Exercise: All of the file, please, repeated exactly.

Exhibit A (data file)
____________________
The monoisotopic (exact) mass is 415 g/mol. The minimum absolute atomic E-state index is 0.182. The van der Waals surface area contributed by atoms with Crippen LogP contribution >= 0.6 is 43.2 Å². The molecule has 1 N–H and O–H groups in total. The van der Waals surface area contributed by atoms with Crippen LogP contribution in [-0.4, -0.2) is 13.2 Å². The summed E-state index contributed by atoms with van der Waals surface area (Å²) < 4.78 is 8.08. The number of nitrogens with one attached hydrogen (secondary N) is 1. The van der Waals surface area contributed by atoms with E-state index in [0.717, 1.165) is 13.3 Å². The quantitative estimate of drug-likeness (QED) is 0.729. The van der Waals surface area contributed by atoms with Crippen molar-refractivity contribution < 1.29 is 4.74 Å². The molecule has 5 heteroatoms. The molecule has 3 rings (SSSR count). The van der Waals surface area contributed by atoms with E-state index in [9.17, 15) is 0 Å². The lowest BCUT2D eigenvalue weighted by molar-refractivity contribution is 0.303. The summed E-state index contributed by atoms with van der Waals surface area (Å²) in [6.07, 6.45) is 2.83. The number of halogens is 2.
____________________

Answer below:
The monoisotopic (exact) mass is 415 g/mol. The minimum absolute atomic E-state index is 0.182. The van der Waals surface area contributed by atoms with Crippen LogP contribution >= 0.6 is 43.2 Å². The molecule has 1 N–H and O–H groups in total. The van der Waals surface area contributed by atoms with Crippen LogP contribution in [-0.4, -0.2) is 13.2 Å². The summed E-state index contributed by atoms with van der Waals surface area (Å²) < 4.78 is 8.08. The number of nitrogens with one attached hydrogen (secondary N) is 1. The van der Waals surface area contributed by atoms with E-state index in [0.717, 1.165) is 13.3 Å². The quantitative estimate of drug-likeness (QED) is 0.729. The van der Waals surface area contributed by atoms with Crippen molar-refractivity contribution < 1.29 is 4.74 Å². The molecule has 5 heteroatoms. The molecule has 3 rings (SSSR count). The van der Waals surface area contributed by atoms with E-state index in [9.17, 15) is 0 Å². The lowest BCUT2D eigenvalue weighted by molar-refractivity contribution is 0.303. The summed E-state index contributed by atoms with van der Waals surface area (Å²) in [6.07, 6.45) is 2.83. The number of halogens is 2.